Amid Demand Slump, India Records Rare Trade Surplus In June
India recorded a trade surplus in June for the first time in over a decade as exports rebounded from pandemic-driven disruptions quicker than imports.
The trade surplus for June stood at $0.79 billion as compared to a deficit of $3.15 billion in May 2020. In June 2019, the trade deficit stood at $15.28 billion.
- Merchandise exports fell 12.41% year-on-year in June to $21.9 billion. The fall was steeper at 36.47% in May.
- Merchandise imports fell 47.59% to $21.1 billion in June, compared to a contraction of 51.05% last month.
- Non-oil, non-gold imports fell 41.37% to $15.57 billion in June 2020. The decline steepened compared to a 33.47% drop in May.
The relative improvement in exports is encouraging for India’s growth prospects, but the persistent weakness in imports is a reflection of selective sectoral lockdowns, lower commodity prices and weak underlying demand, said Rahul Bajoria, chief India economist at Barclays. A goods trade surplus is unlikely to be sustained, as India's domestic demand is inching back towards normalcy, which should see import demand reviving with it, Bajoria said.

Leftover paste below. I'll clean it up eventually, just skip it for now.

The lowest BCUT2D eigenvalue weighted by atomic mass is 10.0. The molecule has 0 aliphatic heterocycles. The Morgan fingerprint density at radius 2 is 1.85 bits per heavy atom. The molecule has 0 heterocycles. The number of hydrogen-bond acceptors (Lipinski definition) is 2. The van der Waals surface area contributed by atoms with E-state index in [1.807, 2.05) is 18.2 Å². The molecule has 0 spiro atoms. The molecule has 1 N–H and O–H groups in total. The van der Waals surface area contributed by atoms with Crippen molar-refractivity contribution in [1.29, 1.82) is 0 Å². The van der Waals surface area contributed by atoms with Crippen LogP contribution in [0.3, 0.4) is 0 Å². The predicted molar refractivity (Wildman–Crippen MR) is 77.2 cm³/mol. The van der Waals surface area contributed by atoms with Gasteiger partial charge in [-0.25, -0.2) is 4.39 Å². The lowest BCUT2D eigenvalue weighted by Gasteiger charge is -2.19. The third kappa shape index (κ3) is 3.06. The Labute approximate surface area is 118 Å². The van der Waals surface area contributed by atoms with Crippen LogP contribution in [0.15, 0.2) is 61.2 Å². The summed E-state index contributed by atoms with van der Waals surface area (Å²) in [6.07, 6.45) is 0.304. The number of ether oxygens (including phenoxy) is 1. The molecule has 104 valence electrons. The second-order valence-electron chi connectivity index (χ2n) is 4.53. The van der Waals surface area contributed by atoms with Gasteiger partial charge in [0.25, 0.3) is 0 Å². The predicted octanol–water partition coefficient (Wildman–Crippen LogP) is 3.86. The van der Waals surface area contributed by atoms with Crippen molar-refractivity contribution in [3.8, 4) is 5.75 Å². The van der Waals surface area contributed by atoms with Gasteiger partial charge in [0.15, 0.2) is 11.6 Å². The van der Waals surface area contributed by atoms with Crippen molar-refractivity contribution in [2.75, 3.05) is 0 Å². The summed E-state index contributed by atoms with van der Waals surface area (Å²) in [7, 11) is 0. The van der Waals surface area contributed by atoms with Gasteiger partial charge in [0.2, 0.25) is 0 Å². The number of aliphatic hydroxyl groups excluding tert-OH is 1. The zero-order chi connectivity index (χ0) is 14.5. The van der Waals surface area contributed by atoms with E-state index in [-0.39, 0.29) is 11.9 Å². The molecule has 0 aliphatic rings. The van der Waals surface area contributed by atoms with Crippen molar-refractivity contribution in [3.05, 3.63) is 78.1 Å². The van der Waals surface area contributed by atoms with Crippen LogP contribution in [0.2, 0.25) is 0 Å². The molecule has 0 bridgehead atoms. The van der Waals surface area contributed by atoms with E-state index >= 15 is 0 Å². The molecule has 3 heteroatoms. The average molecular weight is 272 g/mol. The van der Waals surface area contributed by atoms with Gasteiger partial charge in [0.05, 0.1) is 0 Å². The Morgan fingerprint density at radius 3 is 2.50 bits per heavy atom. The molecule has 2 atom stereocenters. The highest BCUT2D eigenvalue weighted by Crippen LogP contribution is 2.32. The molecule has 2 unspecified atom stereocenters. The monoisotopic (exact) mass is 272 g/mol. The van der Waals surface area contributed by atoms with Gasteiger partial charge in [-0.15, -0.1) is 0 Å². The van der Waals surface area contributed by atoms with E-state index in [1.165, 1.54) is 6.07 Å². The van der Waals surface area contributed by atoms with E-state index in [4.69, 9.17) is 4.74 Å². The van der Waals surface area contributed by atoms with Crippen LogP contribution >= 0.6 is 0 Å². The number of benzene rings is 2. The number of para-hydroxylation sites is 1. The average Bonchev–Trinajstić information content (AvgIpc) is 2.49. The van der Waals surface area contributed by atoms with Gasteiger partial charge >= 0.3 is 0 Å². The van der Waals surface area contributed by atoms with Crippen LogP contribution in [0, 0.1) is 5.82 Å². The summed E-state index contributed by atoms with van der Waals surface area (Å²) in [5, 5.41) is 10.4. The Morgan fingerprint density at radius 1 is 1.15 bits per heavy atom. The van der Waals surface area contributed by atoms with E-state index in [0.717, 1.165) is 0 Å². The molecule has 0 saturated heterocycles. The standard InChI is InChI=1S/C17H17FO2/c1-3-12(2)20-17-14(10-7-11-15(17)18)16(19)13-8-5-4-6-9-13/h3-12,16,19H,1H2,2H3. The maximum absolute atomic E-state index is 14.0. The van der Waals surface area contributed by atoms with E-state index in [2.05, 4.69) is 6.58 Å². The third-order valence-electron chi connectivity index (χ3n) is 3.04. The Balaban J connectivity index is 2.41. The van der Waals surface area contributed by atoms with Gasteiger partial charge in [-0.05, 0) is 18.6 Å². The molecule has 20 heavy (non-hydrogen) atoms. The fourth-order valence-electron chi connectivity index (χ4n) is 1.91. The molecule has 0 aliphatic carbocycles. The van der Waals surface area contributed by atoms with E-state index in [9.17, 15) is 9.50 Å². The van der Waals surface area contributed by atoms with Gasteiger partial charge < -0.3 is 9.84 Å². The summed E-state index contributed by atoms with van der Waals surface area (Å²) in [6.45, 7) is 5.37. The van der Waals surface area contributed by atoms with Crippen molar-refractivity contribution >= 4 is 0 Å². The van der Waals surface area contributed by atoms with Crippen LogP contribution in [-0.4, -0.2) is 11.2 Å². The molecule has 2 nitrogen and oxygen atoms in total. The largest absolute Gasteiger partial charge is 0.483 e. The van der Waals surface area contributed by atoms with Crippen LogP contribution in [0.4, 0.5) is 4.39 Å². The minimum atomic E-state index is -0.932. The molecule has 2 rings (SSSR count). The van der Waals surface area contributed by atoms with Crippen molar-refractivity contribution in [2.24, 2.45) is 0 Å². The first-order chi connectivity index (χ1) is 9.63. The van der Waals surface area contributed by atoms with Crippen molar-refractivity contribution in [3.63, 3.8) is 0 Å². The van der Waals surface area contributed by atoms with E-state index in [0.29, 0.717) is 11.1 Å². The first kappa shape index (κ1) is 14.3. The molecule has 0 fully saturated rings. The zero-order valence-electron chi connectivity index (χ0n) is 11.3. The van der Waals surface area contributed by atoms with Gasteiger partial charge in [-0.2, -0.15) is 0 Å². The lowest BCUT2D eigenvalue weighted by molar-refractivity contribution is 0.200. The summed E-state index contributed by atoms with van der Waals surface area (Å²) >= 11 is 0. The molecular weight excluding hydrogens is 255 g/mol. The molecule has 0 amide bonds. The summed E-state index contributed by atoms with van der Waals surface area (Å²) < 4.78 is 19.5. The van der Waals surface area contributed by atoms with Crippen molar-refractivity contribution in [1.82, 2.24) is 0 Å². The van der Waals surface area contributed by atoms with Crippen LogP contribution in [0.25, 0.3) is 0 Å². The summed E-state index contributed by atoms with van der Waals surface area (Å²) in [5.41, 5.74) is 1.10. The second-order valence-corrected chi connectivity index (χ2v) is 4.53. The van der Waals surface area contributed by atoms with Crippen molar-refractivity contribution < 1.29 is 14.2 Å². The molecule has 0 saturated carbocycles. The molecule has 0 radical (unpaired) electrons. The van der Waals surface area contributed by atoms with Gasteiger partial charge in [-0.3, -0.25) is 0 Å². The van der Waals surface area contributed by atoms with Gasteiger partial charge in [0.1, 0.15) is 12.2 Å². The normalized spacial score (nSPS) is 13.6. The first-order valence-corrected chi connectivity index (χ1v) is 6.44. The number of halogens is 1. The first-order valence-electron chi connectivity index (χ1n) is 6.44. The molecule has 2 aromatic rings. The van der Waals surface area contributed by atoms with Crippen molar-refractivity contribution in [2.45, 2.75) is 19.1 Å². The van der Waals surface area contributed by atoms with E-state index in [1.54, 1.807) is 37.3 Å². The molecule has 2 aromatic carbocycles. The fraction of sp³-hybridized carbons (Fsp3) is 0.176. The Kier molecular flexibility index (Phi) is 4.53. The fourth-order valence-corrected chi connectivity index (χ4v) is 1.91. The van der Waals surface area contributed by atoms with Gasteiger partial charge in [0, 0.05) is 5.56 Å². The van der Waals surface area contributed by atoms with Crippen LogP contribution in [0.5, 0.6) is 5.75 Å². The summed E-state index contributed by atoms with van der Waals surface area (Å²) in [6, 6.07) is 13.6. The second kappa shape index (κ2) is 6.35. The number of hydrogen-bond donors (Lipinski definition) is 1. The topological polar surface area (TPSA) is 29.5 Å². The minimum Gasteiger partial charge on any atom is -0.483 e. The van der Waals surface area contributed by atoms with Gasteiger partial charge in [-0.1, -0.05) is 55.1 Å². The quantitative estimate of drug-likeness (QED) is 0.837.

Key Export Items
- Iron ore exports rose 63.11%
- Exports of oil seeds rose 50.48%
- Organic & inorganic chemicals rose 19.06%
- Gems & jewellery contracted by 50.06%
- Leather & leather products fell by 40.47%
- Ready made garments fell 34.84%
Key Import Items
- Gold imports contracted by 77.4%
- Coal, coke and briquettes contracted by 55.7%
- Petroleum, crude and and products contracted by 55.29%
- Machinery, electrical & non-electrical fell 42.02%
- Electronic goods contracted fell 34.05%
On a cumulative basis, merchandise exports contracted by 36.7% in the April-June quarter, while merchandise imports contracted by 52.43%, taking India’s trade deficit to $9.12 billion.
Given the delayed recovery in imports, ICRA expect the merchandise trade deficit to shrink to around $10-12 billion in Q1 FY21 on a Balance of Payments basis, said Aditi Nayar, principal economist at the rating agency. However, the ongoing economic uncertainty would severely impact inward remittances. Balancing these contrasting trends, we expect a current account surplus of around $14-16 billion in Q1 FY21, Nayar said.